Form SPAM is common with pubic websites. SPAM bots have been trained to fill out any form they encounter, with common fields such as ’email’, ‘name’, etc..
There are several approaches to dealing with form spam. A common approach is to put up hard-to-read words on the form, called CAPTCHA, and have the user type the letters in a field to prove they are human. This approach is losing its usefulness, as SPAM bots are able to correctly detect the letters sometimes. It also punishes the humans, who have to strain to read the letters. This detracts usability diminishes accessibility.
An alternative approach places a hidden field on the form that only SPAM bots can see. When a form is submitted with this field, the software automatically knows it is junk. This field is called a ‘honeypot’. The honeypot technique can be combined with other heuristic tests to determine spam-botti-ness, such as a threshold of time taken to fill out a form. For example, the average human may take 30-60 seconds to fill out a form, while a SPAM bot can SPAM the form dozens of times a minute. If the system detects frequent, or very fast, submissions, it can flag the submission as SPAM.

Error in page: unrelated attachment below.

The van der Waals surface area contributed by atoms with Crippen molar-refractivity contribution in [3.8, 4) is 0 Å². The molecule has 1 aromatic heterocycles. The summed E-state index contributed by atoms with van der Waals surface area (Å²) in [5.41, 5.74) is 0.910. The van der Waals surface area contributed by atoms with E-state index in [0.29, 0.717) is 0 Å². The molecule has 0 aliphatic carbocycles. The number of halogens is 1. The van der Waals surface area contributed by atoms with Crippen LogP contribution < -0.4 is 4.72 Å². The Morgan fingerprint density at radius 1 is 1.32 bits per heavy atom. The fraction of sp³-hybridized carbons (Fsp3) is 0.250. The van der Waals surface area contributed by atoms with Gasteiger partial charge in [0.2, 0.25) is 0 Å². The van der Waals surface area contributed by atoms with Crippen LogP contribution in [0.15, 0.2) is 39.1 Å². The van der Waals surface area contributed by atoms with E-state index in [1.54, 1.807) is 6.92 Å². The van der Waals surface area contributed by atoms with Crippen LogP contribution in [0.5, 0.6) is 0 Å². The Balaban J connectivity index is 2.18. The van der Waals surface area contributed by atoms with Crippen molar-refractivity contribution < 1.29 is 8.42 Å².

Drupal has a project, called Honeypot, that provides a non-invasive approach to SPAM detection, using the methods outlined above.